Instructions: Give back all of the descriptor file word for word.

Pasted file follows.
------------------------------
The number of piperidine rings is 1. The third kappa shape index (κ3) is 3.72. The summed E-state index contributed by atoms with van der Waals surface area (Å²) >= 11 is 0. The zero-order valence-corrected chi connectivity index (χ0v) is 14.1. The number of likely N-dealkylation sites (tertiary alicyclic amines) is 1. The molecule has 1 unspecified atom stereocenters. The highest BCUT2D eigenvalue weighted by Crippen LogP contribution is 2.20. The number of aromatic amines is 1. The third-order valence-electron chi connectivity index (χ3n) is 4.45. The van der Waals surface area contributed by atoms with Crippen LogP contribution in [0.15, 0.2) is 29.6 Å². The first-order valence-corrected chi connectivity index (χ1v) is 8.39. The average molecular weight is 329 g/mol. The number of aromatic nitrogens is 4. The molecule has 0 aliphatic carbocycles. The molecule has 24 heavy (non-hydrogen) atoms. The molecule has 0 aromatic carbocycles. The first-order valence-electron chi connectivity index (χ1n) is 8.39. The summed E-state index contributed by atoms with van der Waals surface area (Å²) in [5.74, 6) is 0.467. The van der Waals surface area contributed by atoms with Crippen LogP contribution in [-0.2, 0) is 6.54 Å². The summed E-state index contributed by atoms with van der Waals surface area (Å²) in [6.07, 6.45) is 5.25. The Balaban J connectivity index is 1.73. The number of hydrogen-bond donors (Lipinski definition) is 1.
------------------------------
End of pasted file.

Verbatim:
The number of piperidine rings is 1. The third kappa shape index (κ3) is 3.72. The summed E-state index contributed by atoms with van der Waals surface area (Å²) >= 11 is 0. The zero-order valence-corrected chi connectivity index (χ0v) is 14.1. The number of likely N-dealkylation sites (tertiary alicyclic amines) is 1. The molecule has 1 unspecified atom stereocenters. The highest BCUT2D eigenvalue weighted by Crippen LogP contribution is 2.20. The number of aromatic amines is 1. The third-order valence-electron chi connectivity index (χ3n) is 4.45. The van der Waals surface area contributed by atoms with Crippen LogP contribution in [0.15, 0.2) is 29.6 Å². The first-order valence-corrected chi connectivity index (χ1v) is 8.39. The average molecular weight is 329 g/mol. The number of aromatic nitrogens is 4. The molecule has 0 aliphatic carbocycles. The molecule has 24 heavy (non-hydrogen) atoms. The molecule has 0 aromatic carbocycles. The first-order valence-electron chi connectivity index (χ1n) is 8.39. The summed E-state index contributed by atoms with van der Waals surface area (Å²) in [5.74, 6) is 0.467. The van der Waals surface area contributed by atoms with Crippen LogP contribution in [-0.2, 0) is 6.54 Å². The summed E-state index contributed by atoms with van der Waals surface area (Å²) in [6.07, 6.45) is 5.25. The Balaban J connectivity index is 1.73. The number of hydrogen-bond donors (Lipinski definition) is 1.